Because Ativan is a legal, frequently prescribed medication, many people have the false impression that this drug is "safe"compared to illicit drugs like meth or heroin. However, when Ativan is abused, this medication can be as harmful as any other substance. As a central nervous system depressant, lorazepam slows down the functions of the brain and body. Electrical activity in the brain and nerves slows down after the user takes Ativan, which affects cognitive function, learning, memory, response times, and reflexes. Although Ativan does not typically cause severe suppression of the respiratory or cardiovascular systems, a fatal overdose can occur when the drug is combined with other central nervous system depressants.

Summary of Black Box Warnings:
The FDA has found that benzodiazepine drugs, such as lorazepam, when used in combination with opioid medications or other sedating medications can result in serious adverse reactions including slowed or difficult breathing and death. Patients taking opioids with benzodiazepines, other sedating medications, or alcohol, and caregivers of these patients, should seek immediate medical attention if that start to experience unusual dizziness or lightheadedness, extreme sleepiness, slow or difficulty breathing, or unresponsiveness.

Ativan, Lorazepam Intensol (lorazepam) (Rx)
Black Box Warnings:

Risks From Concomitant Use With Opioids

  • Concomitant use of benzodiazepines and opioids may result in profound sedation, respiratory depression, coma, and death
  • Reserve concomitant prescribing of these drugs for use in patients for whom alternative treatment options are inadequate
  • Limit dosages and durations to the minimum required
  • Follow patients for signs and symptoms of respiratory depression and sedation

Addiction, abuse, and misuse

  • On September 2020, FDA addressed serious risks of benzodiazepine addiction, abuse, and misuse, which can lead to overdose and death
  • Physical dependence can occur when taken steadily for several days to weeks, even as prescribed
  • Stopping abruptly or reducing dosage too quickly can result in withdrawal reactions, including seizures, which can be life-threatening
  • Assess each patient's risk prior to prescribing and monitor regularly for the development of these behaviors or conditions

Ativan (lorazepam)
Side Effects:

Lorazepam is not a narcotic, but may produce narcotic effects. It may have adverse reactions when taken while using antihistamine medications.

Side effects and symptoms that are most commonly associated with this medicine are drowsiness and lightheadedness.
Get emergency medical help if you have signs of an allergic reaction: hives; difficulty breathing; swelling of your face, lips, tongue, or throat.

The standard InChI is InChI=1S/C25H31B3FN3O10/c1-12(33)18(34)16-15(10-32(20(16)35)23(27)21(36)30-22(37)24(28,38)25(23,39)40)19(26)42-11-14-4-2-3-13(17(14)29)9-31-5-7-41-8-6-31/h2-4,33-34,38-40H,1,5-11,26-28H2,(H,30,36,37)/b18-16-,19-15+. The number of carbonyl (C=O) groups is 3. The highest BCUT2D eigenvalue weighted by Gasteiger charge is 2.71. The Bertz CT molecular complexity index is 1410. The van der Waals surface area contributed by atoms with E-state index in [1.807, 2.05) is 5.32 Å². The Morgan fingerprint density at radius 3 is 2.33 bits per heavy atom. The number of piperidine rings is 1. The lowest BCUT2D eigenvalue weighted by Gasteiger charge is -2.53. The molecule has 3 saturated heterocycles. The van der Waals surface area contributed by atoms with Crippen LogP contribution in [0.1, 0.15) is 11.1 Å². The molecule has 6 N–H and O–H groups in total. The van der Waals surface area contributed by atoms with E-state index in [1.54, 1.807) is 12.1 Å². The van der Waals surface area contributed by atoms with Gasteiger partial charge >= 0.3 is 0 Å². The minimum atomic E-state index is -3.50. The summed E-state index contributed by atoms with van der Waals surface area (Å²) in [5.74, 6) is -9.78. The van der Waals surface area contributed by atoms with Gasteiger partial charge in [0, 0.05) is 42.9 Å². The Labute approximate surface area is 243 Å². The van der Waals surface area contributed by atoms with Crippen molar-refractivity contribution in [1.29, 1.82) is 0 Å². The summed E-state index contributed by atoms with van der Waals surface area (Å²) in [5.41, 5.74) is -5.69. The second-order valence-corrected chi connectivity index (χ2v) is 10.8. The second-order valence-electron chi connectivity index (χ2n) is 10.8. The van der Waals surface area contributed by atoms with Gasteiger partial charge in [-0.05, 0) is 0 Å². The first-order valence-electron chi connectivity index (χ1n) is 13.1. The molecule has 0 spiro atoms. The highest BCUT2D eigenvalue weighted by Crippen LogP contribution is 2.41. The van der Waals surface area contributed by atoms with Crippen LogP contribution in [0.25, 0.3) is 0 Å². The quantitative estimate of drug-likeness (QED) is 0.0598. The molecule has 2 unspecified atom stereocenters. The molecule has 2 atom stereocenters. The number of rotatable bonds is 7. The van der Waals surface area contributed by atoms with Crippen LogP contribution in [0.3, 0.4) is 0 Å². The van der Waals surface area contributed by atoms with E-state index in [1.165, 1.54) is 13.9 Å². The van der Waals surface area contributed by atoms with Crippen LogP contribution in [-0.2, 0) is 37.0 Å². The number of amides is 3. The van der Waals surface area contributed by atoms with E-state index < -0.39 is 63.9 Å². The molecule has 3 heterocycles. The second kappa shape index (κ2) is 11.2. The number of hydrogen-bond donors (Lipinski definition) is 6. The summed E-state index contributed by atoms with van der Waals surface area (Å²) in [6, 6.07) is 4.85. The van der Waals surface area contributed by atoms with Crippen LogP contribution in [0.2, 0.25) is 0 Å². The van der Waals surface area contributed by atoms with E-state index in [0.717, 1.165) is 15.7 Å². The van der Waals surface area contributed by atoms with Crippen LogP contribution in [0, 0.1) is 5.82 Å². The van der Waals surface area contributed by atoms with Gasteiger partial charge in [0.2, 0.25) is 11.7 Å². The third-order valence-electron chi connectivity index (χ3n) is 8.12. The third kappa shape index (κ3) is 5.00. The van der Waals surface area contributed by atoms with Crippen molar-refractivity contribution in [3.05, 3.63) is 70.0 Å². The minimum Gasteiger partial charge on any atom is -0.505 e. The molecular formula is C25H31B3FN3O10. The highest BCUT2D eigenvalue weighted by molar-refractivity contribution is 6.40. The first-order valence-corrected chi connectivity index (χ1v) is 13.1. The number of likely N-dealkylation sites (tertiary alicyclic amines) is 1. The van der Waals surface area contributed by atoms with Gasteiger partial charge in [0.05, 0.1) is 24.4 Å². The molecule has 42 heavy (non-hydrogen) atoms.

Call your doctor at once if you have:
  • severe drowsiness
  • thoughts of suicide or hurting yourself
  • unusual changes in mood or behavior
  • confusion, aggression, hallucinations
  • worsened sleep problems
  • sudden restless feeling or excitement
  • muscle weakness, drooping eyelids, trouble swallowing
  • vision changes
  • upper stomach pain, dark urine, jaundice (yellowing of the skin or eyes)
Common side effects may include:
  • dizziness, drowsiness
  • weakness
  • slurred speech, lack of balance or coordination
  • memory problems
  • feeling unsteady
This is not a complete list of side effects and others may occur. Tell your doctor about any unusual or bothersome side effect. You may report side effects to FDA at 1-800-FDA-1088.

What is the most important information I should know about lorazepam?
  • You should not use this medicine if you have narrow-angle glaucoma or myasthenia gravis, or if you are allergic to Valium or a similar medicine.
  • Do not use lorazepam if you are pregnant.
  • This medicine can cause birth defects or life-threatening withdrawal symptoms in a newborn.
  • Lorazepam may be habit-forming.
  • Misuse of habit-forming medicine can cause addiction, overdose, or death.

Lorazepam may increase the risk of serious or life-threatening breathing problems, sedation, or coma if used along with certain medications. Tell your doctor if you are taking or plan to take certain opiate medications for cough such as codeine (in Triacin-C, in Tuzistra XR) or hydrocodone (in Anexsia, in Norco, in Zyfrel) or for pain such as codeine (in Fiorinal), fentanyl (Actiq, Duragesic, Subsys, others), hydromorphone (Dilaudid, Exalgo), meperidine (Demerol), methadone (Dolophine, Methadose), morphine (Astramorph, Duramorph PF, Kadian), oxycodone (in Oxycet, in Percocet, in Roxicet, others), and tramadol (Conzip, Ultram, in Ultracet). Drinking alcohol or using street drugs during your treatment with lorazepamLor also increases the risk that you will experience these serious, life-threatening side effects. Do not drink alcohol or use street drugs during your treatment.

It is dangerous to purchase lorazepam on the Internet or outside the United States. The sale and distribution of medicines outside the U.S. does not comply with safe-use regulations of the Food and Drug Administration (FDA). These medications may contain dangerous ingredients, or may not be distributed by a licensed pharmacy.

Important Information: